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What is Peripheral Arterial Disease?

Posted Aug 24 2008 1:49pm
ANNOUNCER: Chances are you've never heard of peripheral arterial disease, or PAD, a condition that affects an estimated 8—12 million people in the United States alone.

Physicians recommend that if you're over fifty, you should be aware of this all-too-common disease that can affect the blood vessels of your entire body.

ALFRED A. BOVE, MD: Peripheral arterial disease, which we sometimes call PAD, involves the blood vessels of the whole body. It's the equivalent of coronary disease, but in the other vessels of the body. This is often associated with blockage of arteries in the legs, which limits the blood supply to the lower parts of the legs and the feet.

ROBERT S. SCHWARTZ, MD: Atherosclerosis and PAD are pretty much the same thing. Atherosclerosis is the hardening of the arteries. It's the plaque that builds up; it's the calcium, the fats, the fibrous tissue, the scarring that grows into the arteries and stops the blood from flowing into the legs

ALFRED A. BOVE, MD: Since PAD is a disease of blood vessels throughout the body, the warning signs depend on what blood vessels are affected. For example, if the blood vessels of the legs are affected, then many people will experience pain in the muscles, that is, cramp-like pain, which we call claudication.

ROBERT S. SCHWARTZ, MD: The patient would start out walking, develop a cramp in the calves, in the thighs, in the buttocks. Cramping sensation that goes away when the patient stops walking; when the patient resumes walking, the cramp typically comes back, indicating a distinct lack of blood flow into that muscle bed when the muscle is called on to exercise.

ANNOUNCER: PAD affects as many as one quarter of the population over 60, yet the majority of those affected by PAD show no outward symptoms at all. Many times doctors have to rely on a patient's medical history and risk factors to determine whether they have PAD.

ALFRED A. BOVE, MD: The people that are at risk for developing peripheral arterial disease, PAD, are usually people that are older and who have the risks that we know are the same risks as those that cause coronary artery disease. High blood pressure, high cholesterol, cigarette smoking and diabetes, in particular, are major risk factors for PAD.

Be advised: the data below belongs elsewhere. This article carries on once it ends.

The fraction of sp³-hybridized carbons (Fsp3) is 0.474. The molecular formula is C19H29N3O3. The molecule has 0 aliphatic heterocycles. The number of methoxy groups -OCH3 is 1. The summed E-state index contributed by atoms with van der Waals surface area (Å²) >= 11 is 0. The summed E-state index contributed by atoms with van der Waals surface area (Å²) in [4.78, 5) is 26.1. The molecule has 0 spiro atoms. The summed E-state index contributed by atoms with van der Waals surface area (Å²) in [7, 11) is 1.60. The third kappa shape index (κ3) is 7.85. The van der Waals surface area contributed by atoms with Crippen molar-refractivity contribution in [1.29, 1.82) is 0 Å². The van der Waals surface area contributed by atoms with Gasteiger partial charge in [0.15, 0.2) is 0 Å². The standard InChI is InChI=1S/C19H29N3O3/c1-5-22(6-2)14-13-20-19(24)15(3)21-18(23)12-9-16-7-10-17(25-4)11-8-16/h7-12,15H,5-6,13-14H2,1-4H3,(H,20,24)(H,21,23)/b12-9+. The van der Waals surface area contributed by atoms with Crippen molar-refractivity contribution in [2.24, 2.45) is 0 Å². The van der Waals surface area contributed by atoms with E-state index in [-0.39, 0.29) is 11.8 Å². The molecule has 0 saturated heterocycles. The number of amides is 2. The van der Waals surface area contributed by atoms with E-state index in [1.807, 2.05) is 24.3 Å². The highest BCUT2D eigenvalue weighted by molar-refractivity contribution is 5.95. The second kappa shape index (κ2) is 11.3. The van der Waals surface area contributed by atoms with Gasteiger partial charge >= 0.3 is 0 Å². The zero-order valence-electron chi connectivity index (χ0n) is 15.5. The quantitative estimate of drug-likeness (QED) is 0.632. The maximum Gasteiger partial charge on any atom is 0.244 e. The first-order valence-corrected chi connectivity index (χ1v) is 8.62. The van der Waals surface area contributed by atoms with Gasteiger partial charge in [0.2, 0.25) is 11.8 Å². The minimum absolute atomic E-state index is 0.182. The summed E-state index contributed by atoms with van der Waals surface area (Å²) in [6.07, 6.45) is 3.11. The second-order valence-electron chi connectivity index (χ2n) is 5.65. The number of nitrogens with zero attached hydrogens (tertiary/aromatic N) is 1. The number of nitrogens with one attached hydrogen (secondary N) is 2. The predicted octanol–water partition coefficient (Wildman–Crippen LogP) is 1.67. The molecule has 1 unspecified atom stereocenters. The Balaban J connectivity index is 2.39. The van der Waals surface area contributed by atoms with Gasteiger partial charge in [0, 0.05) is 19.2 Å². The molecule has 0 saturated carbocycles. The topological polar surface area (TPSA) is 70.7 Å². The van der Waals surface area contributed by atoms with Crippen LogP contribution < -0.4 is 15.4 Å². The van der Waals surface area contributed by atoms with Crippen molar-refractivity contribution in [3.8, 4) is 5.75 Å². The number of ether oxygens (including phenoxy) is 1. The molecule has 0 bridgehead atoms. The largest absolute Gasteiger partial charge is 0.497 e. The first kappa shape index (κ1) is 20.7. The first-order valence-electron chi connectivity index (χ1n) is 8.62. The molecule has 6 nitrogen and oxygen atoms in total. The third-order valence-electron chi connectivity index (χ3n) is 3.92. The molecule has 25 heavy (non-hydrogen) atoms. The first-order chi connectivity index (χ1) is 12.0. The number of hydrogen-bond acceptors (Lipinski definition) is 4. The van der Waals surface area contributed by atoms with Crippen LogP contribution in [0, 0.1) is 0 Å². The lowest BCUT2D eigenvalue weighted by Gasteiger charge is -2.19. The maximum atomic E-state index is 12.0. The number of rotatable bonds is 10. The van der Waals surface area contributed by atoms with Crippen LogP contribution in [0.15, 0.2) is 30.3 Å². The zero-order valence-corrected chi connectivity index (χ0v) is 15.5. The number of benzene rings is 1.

ANNOUNCER: After it's determined that a patient has symptoms of PAD, doctors will use simple techniques to diagnose the disease.

ALFRED A. BOVE, MD: Many physicians will approach a patient by just feeling the pulses in the feet or in the legs. The pulses in the neck one can feel with the finger. So that the first part of diagnosis is physical examination and looking for signs of diminished pulses in different areas of the body.

A relatively simple tool for measuring the presence of PAD is to use a blood pressure cuff. It's a measure of the comparison between the blood pressure in the lower part of the leg and the blood pressure in the arm, for example, and that's called the ankle-brachial index. And what it is is the ratio of the blood pressure measured in the lower extremity to the blood pressure measured in the upper extremity, the arm.

ANNOUNCER: Once PAD is diagnosed, there are a variety of options physicians can recommend for treatment.

ROBERT S. SCHWARTZ, MD: Peripheral arterial disease can be treated many ways. The first way is to treat it medically. It's very important to stay on a low-fat diet. It's most important to stop smoking. The next step is the utilization of stents. We all know that stents have become used in a big way in the arteries of the heart. We also now are able to use stents in the arteries of the leg or in the pelvis to improve the blood flow.

Finally, for severe cases of PAD, surgery is used in a frequent way to actually bypass the blockages and restore blood to the legs to keep the legs supplied adequately with blood.

ANNOUNCER: Another treatment prescribed for PAD is a monitored exercise program for the patient. This treatment is used to track muscle cramping, also known as claudication.

ROBERT S. SCHWARTZ, MD: If you're experiencing symptoms that you think might be related to peripheral arterial disease, the best thing is to get in to see your doctor. Your doctor will take a simple physical exam, try to feel the pulses in your feet, also in your legs, at the groin level and at the knee level, and if pulses are present there, that pretty much rules out the possibility that PAD is present. On the other hand if the pulses are present but diminished, or possibly even completely absent, this is a strong suggestion that PAD is present.

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